Many Safety People may feel confronted or uncomfortable with this notion given that they are mostly inherently risk averse. Recent Blog By Phil LaDuke highlights the need to embrace risk, benchmark, experiment and stop doing the same old, re-branded stuff in order to achieve improvement – see it here: Want to Make things Safer? Take More Risks.
Want to Make things Safer? Take More Risks
By Phil LaDuke
I don’t write for a living; in fact, all the writing I do I do for free. That has more to do with me retaining my rights to the intellectual property than it is to with any sort of altruistic intent. I mention this, because after over 50 published articles and around 250 blog posts I have created the impression that I am primarily a writer; someone who watches the industry and spouts largely academic opinions about work that I don’t really do, that I somehow l lack standing.
As surprising as it is to some, I actually DO work in the field. My particular niche lies in organizational change relative to worker safety and helping companies build a robust safety infrastructure (what point is there in implementing a safety change intervention if there is no means to sustain it long-term?) I begin the process of a safety change intervention (or infrastructure build) by talking to business leaders about their visions—what do they want to accomplish with their worker safety management system. Recently I have noticed a trend: business leaders tend to say they want to be the best, to be world class; and then they are almost obsessive about what “everyone else is doing”.
You Can’t Make an Omelet without Breaking Some Eggs
Becoming the best involves innovating, and innovation involves risk; a great deal of risk. But unless you take the plunge and move outside your comfort zone you will always be following the leader, and nobody ever won a race—or became the best at anything—by watching the leader and doing your best to match his or her every move. The people and companies that become the best do so not by following the leader but by experimenting with things that have never been done. Years ago I was working with a large international company who was at the forefront of culture change relative to safety. My working contact was something of a perfectionist who continually fiddled with the process in an attempt to get things exactly right. The executives above him grew impatient and wanted to implement what my contact considered a half-baked (and by that I mean mostly done, but not quite “there” yet) solution. When my contact protested that the solution wasn’t ready to be implemented, the executive responded by saying that we are operating in uncharted waters and even if we were to wait until the solution was perfect in our minds we couldn’t really know with any certainty if it would work. He said we needed to go with what we had and if it didn’t work we would try something different. My contact saw implementing too early as undermining the solution, essentially an opportunity to fail, but the executive saw failure as an opportunity to learn, and reasoned that the sooner we learned these lessons the better. I learned a lot from that executive.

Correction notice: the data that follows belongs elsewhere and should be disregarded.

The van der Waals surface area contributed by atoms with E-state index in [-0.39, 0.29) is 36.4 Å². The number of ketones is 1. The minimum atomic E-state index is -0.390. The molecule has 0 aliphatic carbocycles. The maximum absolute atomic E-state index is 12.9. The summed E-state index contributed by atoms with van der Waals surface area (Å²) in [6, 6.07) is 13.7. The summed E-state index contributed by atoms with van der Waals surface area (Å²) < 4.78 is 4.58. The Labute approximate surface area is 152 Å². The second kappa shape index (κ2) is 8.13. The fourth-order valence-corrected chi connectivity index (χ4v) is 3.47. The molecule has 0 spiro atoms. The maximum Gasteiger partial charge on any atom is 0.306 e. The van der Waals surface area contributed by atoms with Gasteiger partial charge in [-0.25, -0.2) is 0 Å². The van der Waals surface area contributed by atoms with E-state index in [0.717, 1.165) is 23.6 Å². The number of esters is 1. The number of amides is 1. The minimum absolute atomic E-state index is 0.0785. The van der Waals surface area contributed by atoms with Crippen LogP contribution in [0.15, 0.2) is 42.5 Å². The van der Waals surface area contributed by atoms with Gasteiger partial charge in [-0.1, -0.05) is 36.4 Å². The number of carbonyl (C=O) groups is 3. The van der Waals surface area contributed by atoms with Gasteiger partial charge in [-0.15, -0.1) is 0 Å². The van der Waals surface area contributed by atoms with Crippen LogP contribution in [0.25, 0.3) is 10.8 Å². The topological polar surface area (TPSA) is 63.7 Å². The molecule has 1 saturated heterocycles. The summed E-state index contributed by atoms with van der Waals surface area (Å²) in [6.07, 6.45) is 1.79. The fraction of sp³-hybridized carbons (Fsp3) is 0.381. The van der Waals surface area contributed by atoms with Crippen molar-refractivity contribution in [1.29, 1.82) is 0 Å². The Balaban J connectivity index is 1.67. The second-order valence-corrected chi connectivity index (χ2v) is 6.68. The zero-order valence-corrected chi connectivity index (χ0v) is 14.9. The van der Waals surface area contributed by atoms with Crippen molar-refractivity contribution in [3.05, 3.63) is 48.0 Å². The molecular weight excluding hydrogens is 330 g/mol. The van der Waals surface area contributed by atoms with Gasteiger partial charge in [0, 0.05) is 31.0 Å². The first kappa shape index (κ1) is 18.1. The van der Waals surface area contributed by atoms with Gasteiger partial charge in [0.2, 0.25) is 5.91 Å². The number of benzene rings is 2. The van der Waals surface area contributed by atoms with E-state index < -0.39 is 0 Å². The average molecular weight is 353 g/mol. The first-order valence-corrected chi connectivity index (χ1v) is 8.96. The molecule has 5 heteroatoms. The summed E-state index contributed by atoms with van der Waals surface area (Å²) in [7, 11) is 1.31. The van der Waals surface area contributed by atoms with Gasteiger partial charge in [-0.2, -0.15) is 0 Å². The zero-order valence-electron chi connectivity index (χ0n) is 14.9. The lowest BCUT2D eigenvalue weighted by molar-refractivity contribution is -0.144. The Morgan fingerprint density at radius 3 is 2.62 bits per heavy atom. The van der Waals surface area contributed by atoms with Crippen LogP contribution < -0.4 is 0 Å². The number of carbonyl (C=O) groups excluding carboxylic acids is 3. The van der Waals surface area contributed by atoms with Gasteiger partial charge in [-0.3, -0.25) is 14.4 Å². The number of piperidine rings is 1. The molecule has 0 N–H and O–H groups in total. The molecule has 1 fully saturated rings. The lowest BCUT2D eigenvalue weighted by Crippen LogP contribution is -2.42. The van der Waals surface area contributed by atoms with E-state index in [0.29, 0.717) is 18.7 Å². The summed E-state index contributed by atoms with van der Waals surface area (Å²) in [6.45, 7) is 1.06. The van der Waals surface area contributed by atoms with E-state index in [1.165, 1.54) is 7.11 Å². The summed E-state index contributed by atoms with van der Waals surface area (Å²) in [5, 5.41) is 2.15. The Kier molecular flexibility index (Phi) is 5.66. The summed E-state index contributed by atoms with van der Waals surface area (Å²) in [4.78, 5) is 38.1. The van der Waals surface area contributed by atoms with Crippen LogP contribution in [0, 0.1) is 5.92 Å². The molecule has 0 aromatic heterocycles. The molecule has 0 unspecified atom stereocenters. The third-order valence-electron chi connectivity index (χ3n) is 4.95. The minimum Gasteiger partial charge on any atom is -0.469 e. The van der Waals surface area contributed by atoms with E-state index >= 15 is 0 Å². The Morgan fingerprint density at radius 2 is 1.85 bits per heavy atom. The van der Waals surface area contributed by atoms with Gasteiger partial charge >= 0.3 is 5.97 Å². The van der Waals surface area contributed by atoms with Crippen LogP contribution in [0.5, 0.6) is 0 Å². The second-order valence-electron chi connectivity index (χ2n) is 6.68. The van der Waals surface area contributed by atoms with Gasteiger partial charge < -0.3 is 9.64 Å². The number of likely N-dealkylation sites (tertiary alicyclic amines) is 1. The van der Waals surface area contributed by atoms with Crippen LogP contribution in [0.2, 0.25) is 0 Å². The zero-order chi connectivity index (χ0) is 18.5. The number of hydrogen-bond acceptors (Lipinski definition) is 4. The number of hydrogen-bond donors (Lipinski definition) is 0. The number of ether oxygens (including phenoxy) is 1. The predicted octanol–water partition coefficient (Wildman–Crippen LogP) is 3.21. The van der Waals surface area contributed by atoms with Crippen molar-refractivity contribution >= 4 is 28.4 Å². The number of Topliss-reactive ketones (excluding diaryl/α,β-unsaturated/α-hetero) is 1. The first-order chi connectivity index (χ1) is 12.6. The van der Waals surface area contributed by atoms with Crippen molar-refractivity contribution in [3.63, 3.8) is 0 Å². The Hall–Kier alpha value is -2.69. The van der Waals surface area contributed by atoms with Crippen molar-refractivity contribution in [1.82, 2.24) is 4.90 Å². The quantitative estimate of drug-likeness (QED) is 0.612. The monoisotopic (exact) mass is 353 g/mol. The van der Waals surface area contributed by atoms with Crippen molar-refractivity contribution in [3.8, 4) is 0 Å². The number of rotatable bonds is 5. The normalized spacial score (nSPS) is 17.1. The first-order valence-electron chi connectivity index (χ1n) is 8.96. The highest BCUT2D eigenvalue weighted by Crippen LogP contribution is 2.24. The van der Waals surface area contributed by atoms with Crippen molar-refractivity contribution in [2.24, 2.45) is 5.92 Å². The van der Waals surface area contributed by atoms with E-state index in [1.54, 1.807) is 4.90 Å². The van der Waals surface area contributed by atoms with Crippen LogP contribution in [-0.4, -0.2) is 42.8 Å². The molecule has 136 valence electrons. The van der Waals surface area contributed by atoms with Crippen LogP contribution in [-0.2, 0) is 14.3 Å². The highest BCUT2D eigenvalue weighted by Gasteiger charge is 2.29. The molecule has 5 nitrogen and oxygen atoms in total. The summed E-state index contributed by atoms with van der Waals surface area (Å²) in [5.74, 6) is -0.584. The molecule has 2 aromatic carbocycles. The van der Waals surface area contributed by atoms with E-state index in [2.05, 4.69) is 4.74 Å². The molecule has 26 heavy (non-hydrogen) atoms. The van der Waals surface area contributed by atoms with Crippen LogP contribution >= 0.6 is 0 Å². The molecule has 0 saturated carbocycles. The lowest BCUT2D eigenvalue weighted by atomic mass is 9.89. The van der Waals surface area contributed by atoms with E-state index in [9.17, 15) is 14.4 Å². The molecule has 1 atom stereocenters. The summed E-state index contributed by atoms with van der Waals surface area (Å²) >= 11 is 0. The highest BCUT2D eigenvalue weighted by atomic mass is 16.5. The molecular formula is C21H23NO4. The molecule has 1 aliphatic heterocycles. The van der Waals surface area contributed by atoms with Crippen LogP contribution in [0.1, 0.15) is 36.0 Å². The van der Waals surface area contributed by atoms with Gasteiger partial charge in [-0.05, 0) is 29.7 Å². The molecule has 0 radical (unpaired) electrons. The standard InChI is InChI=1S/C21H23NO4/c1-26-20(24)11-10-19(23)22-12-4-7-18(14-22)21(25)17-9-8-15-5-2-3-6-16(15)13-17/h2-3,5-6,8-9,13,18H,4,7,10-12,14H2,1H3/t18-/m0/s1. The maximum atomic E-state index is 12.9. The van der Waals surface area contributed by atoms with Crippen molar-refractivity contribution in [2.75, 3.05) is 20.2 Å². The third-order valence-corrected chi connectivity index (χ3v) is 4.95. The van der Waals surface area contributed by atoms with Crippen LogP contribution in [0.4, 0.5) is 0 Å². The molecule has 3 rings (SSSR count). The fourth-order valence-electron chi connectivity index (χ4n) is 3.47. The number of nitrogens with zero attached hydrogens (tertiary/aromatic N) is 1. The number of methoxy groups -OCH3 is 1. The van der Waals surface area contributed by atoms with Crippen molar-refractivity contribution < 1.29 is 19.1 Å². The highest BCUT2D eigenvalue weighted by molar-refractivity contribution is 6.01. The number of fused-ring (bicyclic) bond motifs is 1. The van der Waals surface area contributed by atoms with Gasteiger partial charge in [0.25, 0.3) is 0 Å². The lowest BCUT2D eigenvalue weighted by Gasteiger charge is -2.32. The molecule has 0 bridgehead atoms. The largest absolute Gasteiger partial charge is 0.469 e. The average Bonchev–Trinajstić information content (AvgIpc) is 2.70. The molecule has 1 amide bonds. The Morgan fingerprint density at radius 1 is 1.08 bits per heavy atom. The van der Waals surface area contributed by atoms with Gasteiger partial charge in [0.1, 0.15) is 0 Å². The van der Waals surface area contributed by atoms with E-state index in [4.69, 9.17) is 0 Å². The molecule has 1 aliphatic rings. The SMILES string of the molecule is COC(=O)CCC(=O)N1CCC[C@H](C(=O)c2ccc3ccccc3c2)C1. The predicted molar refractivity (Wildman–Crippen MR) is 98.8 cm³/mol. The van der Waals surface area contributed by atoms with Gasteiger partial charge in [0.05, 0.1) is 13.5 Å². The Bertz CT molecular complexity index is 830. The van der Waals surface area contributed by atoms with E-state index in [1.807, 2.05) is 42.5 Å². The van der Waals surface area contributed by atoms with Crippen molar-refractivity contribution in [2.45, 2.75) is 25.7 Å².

Benchmarking Isn’t Copying
Years ago I taught classes in benchmarking, and I can assure you that benchmarking is one of the most misunderstood business concepts out there. True benchmarking involves taking a concept from outside your industry and applying it in a new and innovative way to what you do. People often mistake competitive analysis (the practice of evaluating the things you in comparison to the practices of others in your industry). The difference may not seem to be a big deal, but it really is. Benchmarking involves putting a new and different twist on a practice outside your industry or discipline but competitive analysis is another gradation of follow the leader. Benchmarking gets the creative juices flowing and spurs new ideas and breakthroughs.
The Journey is Sometimes More Important than the Destination
The trial and error of innovation can hone an organization’s problem solving skills, investigative abilities, and transform the culture from one asks “what is it?” to one that asks “what could be?” Learning from failure is becomes a habit in organizations that embrace risk taking and innovation and in safety we must learn from our failures to ensure that we don’t repeat tragedy after tragedy.
The Blind Leading the Fearful
So what does this mean for safety? I understand how ridiculous it is to expect safety professionals, who—not to stereotype, but let’s face it—tend to be a risk averse group to take more risks. But as Dr. Robert Long says, “risk makes sense”, and when it comes to safety we really need to stop reswizzling the same old tired snake oil and take real risks. We need to see what we can learn from management systems, lean principles, quality operating systems, and a host of other functions. We need to benchmark, and experiment, and generally turn safety on its ear. We will fail, and in failure we will learn a better way to keep our workers safe in our specific environments. Safety has plateaued in many respects and if we don’t shake things up we run the risk of losing ground.